Help yourself

These are some of the things you can do to help yourself.

Weigh yourself daily

This will help you to identify if you are retaining any fluid. You should always weigh yourself in the morning after you have been to the toilet and before eating or drinking anything. Always try to weigh yourself in the same type of clothing. If your weight has gone up by 2 or 3 lbs and has persisted or increased for more than 2-3 days please contact your Heart Failure Nurse or GP.

Watch the amount of fluid you have each day

Whilst it is important that you drink enough fluid to stay hydrated, it is also important that you do not drink too much fluid. If you should develop severe heart failure, monitoring your fluid intake may become important and your medical team will give you advice about it.


Drinking too much alcohol can make heart failure symptoms worse so it is best to have no more than 1 or 2 units of alcohol a day. One unit of alcohol equals

  • half a pint (300ml) lager, bitter, cider, or beer (3-5% alcohol)
  • a pub measure (25ml) of spirits such as whisky, vodka, rum, or gin
  • a small glass (100ml) of wine.


Too much salt can encourage your body to retain water and thereby worsen your symptoms. Salt can also increase your blood pressure. Cutting down on your salt intake will help reduce fluid retention. Don’t forget that there is lots of salt in processed foods such as bacon, cheese, nuts, crisps, sausages and ready meals.


Eating healthily will help you to feel better. If you are overweight, eating a healthy diet may help you to lose weight. If you think you are underweight, eating a healthy balanced diet will help to make sure you get enough essential vitamins and minerals.

  • Try to eat less sugar and saturated fat (eg cheese, butter, cream)
  • Choose oily fish, lean meat and poultry
  • Eat more fibre enriched foods eg wholemeal bread, pasta, porridge, potatoes
  • Aim to eat 5 portions of fruit and vegetables per day

Some heart failure patients find it difficult to eat a healthy balanced diet and may require supplements to their normal diet. Eating small amounts of food regularly may help. Talk to your Heart Failure Nurse for advice if you think this applies to you.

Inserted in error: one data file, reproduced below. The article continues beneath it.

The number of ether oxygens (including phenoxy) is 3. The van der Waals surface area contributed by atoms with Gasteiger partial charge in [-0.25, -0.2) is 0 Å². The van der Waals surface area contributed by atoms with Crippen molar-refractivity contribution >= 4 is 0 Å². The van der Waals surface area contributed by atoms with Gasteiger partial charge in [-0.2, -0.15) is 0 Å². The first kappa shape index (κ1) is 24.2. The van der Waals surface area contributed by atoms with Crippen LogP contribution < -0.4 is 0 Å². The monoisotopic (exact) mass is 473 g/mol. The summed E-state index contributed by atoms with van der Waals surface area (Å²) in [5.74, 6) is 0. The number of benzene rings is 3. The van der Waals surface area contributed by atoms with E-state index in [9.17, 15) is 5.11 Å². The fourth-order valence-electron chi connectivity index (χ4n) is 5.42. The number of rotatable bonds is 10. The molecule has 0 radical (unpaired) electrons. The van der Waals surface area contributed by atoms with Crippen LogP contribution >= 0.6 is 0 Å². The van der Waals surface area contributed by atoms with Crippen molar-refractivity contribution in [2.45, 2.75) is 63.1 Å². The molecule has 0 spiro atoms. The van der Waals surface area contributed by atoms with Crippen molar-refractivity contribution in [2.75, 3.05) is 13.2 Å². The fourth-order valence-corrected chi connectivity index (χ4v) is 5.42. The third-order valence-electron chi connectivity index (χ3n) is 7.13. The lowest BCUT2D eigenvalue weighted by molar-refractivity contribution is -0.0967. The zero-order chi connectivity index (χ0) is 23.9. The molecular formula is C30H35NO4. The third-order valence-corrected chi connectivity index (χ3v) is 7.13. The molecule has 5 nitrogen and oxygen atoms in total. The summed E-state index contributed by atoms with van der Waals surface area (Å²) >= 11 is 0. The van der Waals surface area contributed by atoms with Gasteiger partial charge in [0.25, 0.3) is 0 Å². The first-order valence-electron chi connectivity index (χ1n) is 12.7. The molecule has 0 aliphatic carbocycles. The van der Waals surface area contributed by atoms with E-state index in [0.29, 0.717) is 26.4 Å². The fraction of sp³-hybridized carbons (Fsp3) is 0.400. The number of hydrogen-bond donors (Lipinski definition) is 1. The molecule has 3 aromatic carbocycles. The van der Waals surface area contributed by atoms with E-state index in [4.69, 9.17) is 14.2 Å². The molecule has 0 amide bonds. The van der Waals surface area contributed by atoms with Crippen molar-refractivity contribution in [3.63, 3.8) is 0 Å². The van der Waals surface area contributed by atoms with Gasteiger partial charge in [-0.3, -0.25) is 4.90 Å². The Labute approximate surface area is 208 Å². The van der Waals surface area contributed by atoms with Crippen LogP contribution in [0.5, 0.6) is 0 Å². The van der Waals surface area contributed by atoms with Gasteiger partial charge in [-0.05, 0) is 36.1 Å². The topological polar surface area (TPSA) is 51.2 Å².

Many people with heart failure benefit from regular exercise and it is important to stay as active as possible. It is important that you do what you can in order to keep your heart as healthy as possible.

Walking is particularly good. If you want to go swimming ask your GP or Heart  Failure Nurse whether this is an appropriate form of exercise for you. Build up your level of activity slowly and only do as much as you feel comfortable doing. Listen to your body and if you get very breathless stop or slow down.

Everyone has a different fitness level and ability to exercise. Speak to your Heart Failure Nurse about what level of activity is suitable for your condition.


Smoking harms your lungs and heart and will make your condition worse. If you need help to stop smoking ask your Nurse for advice. The NHS has Specialist Nurses who can support you to stop smoking.


‘Flu’ can make people with heart failure feel very unwell. It is important that you get immunised against ‘flu’ every year and that you have the ‘one off’ pneumonia injection. If you know friends and family have flu like symptoms ask them not to visit until they are better.

Pain killers

If you ever feel that you need to take pain relief you should avoid ‘non-steroidal anti-inflammatory’ medications. Examples of this type of medication contain Ibuprofen and Diclofenac. Ask your Heart Failure Nurse, Pharmacist or GP for advice if you are not sure what to take.


Always take your prescribed medication. The medications prescribed for you are very effective but only if they are taken properly. Ensure that you have a continuous and adequate supply.

Please do not stop taking your medication suddenly without seeking medical advice.

Websites that may be particularly useful